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UK MPs Seek to Question Murdoch on Hacking Scandal

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TEHRAN, July 13 (ICNA) – Media tycoon Rupert Murdoch was asked Tuesday to appear before the parliamentary Culture, Media and Sport Committee next week to answer questions about the phone hacking scandal embroiling his News International empire.
Wednesday, July 13, 2011 1:52:18 PM
UK MPs Seek to Question Murdoch on Hacking Scandal

The 80-year old Australian-American press baron was called to give evidence next Tuesday along with his son James Murdoch, chairman of News International, and Rebekah Brooks, its chief executive.

News International said it was aware of the request to interview senior executives and will 'cooperate' with the committee of MPs, but it was unclear if any will appear in person.

Parliamentary Select Committees have no powers to enforce an unwilling witness to attend and answer questions and likewise there is no compunction to accept its recommendations.

In a separate development, MPs are also due to vote on Wednesday on a resolution calling on Murdoch to drop his controversial bid to takeover BSkyB, Britain's largest satellite broadcaster “in the public interest” following the deepening phone hacking scandal.

But again, even if MPs pass the motion, there will be no obligation on Murdoch, who is not a British citizen, to comply although it will add to pressure on the government to reject the bid which it has decided to pass to a Competition Commission inquiry.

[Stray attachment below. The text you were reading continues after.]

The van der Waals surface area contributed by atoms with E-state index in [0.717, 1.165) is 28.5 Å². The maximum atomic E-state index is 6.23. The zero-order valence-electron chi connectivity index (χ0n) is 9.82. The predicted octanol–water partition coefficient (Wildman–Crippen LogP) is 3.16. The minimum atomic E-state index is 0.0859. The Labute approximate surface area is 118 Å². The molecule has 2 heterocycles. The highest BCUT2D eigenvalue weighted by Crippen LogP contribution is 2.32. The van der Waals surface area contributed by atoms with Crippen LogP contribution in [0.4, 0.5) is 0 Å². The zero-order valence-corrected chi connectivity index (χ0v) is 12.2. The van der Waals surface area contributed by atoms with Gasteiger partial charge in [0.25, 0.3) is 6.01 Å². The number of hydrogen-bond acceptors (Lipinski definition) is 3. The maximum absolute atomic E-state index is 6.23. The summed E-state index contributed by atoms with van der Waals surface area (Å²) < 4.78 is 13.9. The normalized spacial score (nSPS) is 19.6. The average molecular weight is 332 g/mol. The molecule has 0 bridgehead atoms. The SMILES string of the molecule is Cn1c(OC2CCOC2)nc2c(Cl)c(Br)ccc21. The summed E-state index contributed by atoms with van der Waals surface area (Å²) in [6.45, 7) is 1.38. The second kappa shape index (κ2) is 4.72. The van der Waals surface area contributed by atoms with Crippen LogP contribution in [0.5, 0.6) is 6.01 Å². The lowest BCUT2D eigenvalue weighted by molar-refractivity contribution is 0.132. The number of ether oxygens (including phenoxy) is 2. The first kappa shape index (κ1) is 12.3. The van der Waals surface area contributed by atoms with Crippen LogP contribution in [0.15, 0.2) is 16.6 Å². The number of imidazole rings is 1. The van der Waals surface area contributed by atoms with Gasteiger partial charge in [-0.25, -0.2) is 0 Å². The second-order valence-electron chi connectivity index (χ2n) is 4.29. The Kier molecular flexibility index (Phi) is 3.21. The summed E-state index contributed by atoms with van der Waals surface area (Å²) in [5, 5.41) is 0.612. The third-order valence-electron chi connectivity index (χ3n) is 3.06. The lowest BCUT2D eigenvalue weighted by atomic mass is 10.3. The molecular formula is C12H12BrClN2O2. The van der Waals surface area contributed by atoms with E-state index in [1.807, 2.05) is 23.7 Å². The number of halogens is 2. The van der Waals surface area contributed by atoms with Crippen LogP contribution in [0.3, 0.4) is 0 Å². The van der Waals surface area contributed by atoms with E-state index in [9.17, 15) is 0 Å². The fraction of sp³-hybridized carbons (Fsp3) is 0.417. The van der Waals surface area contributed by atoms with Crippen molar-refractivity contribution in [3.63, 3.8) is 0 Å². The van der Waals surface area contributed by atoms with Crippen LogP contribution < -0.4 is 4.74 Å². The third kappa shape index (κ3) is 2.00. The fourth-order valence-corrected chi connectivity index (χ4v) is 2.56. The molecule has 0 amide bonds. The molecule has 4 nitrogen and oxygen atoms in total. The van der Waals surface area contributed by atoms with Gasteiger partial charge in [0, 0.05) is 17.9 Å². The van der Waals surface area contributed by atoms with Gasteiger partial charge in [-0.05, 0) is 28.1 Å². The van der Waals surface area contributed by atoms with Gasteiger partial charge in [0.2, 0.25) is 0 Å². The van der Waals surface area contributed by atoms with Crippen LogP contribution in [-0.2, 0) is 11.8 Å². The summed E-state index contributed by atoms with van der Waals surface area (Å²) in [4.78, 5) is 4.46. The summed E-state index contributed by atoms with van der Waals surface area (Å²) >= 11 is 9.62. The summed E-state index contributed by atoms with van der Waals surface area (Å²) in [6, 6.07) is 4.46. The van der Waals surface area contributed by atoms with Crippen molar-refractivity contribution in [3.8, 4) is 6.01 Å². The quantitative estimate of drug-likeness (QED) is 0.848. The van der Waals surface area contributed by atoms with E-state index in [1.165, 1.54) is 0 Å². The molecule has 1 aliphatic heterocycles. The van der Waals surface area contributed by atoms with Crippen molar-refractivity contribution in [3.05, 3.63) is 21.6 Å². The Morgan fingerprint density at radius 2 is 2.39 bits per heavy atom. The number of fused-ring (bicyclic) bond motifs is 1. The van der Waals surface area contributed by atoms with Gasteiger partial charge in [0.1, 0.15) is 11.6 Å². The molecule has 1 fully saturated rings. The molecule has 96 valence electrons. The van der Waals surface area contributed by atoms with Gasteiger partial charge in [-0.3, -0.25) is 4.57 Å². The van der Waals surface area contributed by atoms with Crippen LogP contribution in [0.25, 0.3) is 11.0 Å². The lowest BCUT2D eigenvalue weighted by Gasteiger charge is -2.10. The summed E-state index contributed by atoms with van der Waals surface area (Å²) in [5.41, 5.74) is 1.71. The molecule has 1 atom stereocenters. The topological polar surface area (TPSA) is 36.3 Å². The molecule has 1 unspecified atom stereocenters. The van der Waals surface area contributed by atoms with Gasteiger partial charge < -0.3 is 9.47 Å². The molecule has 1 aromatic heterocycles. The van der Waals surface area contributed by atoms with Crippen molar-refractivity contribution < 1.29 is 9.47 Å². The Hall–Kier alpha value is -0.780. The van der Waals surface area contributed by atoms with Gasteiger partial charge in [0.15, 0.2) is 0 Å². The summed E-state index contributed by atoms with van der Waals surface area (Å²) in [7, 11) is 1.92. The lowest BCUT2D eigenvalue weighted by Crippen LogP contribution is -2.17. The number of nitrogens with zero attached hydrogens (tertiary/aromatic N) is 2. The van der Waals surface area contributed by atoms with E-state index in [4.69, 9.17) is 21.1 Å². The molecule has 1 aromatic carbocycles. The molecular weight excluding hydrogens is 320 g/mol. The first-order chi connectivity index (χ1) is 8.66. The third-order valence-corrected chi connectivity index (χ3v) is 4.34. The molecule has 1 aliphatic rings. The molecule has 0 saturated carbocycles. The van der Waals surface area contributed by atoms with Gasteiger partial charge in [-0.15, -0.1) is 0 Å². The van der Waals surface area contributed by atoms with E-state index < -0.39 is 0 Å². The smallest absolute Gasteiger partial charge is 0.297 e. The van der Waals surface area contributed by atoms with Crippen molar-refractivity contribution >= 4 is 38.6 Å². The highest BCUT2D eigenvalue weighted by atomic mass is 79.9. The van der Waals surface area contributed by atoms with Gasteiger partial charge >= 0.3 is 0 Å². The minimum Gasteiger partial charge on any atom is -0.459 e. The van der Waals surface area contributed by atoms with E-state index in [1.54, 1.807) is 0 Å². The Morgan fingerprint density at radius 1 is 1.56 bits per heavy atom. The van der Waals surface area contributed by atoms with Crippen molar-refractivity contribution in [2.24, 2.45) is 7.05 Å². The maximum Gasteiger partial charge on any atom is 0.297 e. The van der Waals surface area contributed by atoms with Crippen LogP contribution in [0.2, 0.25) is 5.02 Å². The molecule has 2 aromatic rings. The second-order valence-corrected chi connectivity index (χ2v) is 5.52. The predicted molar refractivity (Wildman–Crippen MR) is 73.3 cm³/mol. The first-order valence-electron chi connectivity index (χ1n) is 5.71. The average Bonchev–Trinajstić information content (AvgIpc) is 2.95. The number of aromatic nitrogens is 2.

Further damning evidence against News International emerged from senior police officers when giving evidence to the Home Affairs Committee Tuesday, when they accused Murdoch's company of trying to obstruct the original investigation into phone hacking.

Assistant Commissioner Peter Clarke spoke of Murdoch's media empire being a global company with access to the best legal advice when asked why the full extent of hacking at the News of the World was not uncovered.

The hacking scandal began with the jailing of a News of the World editor and private investigator in 2007 for intercepting voicemail messages left for members of the royal household.

But allegations have since continued, regarding hundreds of public figures targeted by interceptions over the years, and have extended to relatives of UK soldiers killed in Iraq and Afghanistan and even voicemails left on a phone belonging to schoolgirl Milly Dowler murdered in 2002.

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